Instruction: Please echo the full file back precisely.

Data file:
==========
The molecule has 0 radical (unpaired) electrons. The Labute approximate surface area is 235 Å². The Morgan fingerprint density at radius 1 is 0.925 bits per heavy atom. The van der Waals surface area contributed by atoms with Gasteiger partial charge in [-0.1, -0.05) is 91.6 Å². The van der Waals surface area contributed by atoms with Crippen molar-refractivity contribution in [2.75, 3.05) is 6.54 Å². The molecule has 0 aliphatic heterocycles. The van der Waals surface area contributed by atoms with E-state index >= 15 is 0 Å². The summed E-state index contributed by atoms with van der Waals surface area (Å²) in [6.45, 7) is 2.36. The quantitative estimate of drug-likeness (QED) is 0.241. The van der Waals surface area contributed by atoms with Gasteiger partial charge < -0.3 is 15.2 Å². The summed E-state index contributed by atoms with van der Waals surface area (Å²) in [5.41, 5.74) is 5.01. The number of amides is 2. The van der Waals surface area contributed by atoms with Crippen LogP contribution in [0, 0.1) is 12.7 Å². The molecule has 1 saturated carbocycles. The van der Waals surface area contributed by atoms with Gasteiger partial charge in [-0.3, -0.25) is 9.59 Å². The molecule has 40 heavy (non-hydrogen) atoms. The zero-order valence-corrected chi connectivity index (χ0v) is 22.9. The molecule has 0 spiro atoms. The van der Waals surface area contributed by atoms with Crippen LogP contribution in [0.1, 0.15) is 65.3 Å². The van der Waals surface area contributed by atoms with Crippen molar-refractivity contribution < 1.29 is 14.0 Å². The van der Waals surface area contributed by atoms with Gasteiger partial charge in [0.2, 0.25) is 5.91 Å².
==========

The molecule has 0 radical (unpaired) electrons. The Labute approximate surface area is 235 Å². The Morgan fingerprint density at radius 1 is 0.925 bits per heavy atom. The van der Waals surface area contributed by atoms with Gasteiger partial charge in [-0.1, -0.05) is 91.6 Å². The van der Waals surface area contributed by atoms with Crippen molar-refractivity contribution in [2.75, 3.05) is 6.54 Å². The molecule has 0 aliphatic heterocycles. The van der Waals surface area contributed by atoms with E-state index >= 15 is 0 Å². The summed E-state index contributed by atoms with van der Waals surface area (Å²) in [6.45, 7) is 2.36. The quantitative estimate of drug-likeness (QED) is 0.241. The van der Waals surface area contributed by atoms with Gasteiger partial charge < -0.3 is 15.2 Å². The summed E-state index contributed by atoms with van der Waals surface area (Å²) in [5.41, 5.74) is 5.01. The number of amides is 2. The van der Waals surface area contributed by atoms with Crippen LogP contribution in [0, 0.1) is 12.7 Å². The molecule has 1 saturated carbocycles. The van der Waals surface area contributed by atoms with Gasteiger partial charge in [-0.3, -0.25) is 9.59 Å². The molecule has 40 heavy (non-hydrogen) atoms. The zero-order valence-corrected chi connectivity index (χ0v) is 22.9. The molecule has 0 spiro atoms. The van der Waals surface area contributed by atoms with Crippen LogP contribution in [0.1, 0.15) is 65.3 Å². The van der Waals surface area contributed by atoms with Crippen molar-refractivity contribution < 1.29 is 14.0 Å². The van der Waals surface area contributed by atoms with Gasteiger partial charge in [0.2, 0.25) is 5.91 Å².